To enjoy the full Mail & Guardian online experience: please upgrade your browser
21 May 2013 12:10
The Midwestern state of Oklahoma lies in the so-called "Tornado Alley," a vast area from South Dakota to Texas that is prone to twisters. (AFP)
Alarms had sounded as the black funnel bore down on the suburb of Moore in the middle of the afternoon Monday, but no one anticipated the massive destruction that left dozens of people dead, including at least 20 children.
A woman with red scrapes on her face identified only as Elizabeth described to local television station KFOR-TV how she sped down a highway to try to get home to save her dog Ginger.
Once there, she jumped into a bathtub with the dog and an armful of pillows as the tornado shattered her windows. The twister lifted everything up and the next thing she knew, she had come to in the ruins of her home.
"I cannot believe we actually survived this thing," she said as she held the leash of her dog, which was apparently unharmed.
Stable worker Lando Hyde also thought of his animals first, racing to release several horses before diving into the stable to seek shelter.
The storm tore down the stalls and dropped a pickup truck on top of them, he told KFOR.
"It was just unbearably loud and you could see stuff flying everywhere," he said.
Even seasoned weather forecasters were shocked at the 3km wide swath of vicious winds, which packed more force than a maximum-strength category five hurricane.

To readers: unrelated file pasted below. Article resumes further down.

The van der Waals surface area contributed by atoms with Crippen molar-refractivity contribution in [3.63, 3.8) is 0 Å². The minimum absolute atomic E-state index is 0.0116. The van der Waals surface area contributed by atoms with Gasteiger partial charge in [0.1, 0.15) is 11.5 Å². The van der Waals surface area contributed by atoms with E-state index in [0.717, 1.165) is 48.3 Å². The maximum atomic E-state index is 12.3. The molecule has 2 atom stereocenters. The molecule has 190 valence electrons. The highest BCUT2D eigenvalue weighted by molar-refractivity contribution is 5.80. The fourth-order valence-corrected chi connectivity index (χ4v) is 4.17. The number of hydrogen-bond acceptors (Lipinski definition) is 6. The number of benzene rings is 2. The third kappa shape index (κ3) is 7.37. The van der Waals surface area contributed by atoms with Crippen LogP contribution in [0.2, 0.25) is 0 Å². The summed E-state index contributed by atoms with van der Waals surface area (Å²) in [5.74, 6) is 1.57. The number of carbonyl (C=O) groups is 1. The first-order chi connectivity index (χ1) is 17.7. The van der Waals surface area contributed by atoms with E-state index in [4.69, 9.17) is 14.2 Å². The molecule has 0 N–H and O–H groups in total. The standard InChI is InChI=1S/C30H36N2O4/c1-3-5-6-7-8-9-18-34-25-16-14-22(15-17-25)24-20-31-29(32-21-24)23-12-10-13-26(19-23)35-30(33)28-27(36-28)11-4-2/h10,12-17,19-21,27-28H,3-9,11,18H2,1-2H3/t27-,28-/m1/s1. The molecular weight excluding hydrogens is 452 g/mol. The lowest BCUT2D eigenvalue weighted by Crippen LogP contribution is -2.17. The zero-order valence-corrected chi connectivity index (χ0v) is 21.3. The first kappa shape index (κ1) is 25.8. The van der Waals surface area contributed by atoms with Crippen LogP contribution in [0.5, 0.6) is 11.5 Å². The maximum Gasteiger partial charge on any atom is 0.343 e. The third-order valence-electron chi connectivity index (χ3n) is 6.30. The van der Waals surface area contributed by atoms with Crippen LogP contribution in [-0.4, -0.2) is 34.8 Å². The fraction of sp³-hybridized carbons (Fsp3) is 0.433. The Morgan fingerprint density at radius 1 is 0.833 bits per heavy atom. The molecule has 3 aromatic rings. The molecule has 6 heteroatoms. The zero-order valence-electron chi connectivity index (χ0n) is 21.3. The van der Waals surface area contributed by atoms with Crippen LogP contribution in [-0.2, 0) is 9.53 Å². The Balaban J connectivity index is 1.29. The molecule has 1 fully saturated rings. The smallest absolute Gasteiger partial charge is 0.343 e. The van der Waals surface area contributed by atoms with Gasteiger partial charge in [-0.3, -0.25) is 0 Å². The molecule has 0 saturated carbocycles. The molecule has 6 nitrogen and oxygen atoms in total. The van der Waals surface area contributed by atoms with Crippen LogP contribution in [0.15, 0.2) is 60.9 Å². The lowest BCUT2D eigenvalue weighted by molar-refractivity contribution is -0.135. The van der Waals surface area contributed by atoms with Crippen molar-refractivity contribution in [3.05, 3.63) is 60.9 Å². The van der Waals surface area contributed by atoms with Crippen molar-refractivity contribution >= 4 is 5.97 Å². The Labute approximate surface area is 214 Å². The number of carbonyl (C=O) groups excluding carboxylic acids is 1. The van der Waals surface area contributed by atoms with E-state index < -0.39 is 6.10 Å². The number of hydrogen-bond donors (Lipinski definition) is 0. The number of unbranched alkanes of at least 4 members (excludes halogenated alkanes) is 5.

The tornado destroyed at least two schools, including the Plaza Towers elementary school, where at least seven children were killed, according to CNN.
A sixth-grader identified only as Brady told CNN how he and other children were led into the bathrooms by teachers as the storm bore down only to be hastily evacuated later because of reports of a gas leak.
Rescue efforts began almost immediately, as concerned residents ran up and down the blocks of flattened houses calling out for survivors.
The search continued late into the night as first responders dug through the rubble, with the toll expected to rise.
The Midwestern state of Oklahoma lies in the so-called "Tornado Alley," a vast area from South Dakota to Texas that is prone to twisters, and a tornado carved a similar path through the Oklahoma suburbs in 1999, killing 44 people.
But residents were shocked at the extent of Monday's destruction, as helicopters captured pictures of block after block of destroyed homes.
"When I got home I realised that there's nothing left of my house," an unidentified woman told CNN.
"The front is still standing but the back is gone.
"I and my family's OK and we'll make it ... But everything's gone."
Steve Wilkerson also lost his home, but said he was grateful that his family had survived.
"I'll get it together again. I'll get it going. I just want to break down and cry but you've got to be strong and keep going," he told CNN. – AFP
Create Account | Lost Your Password?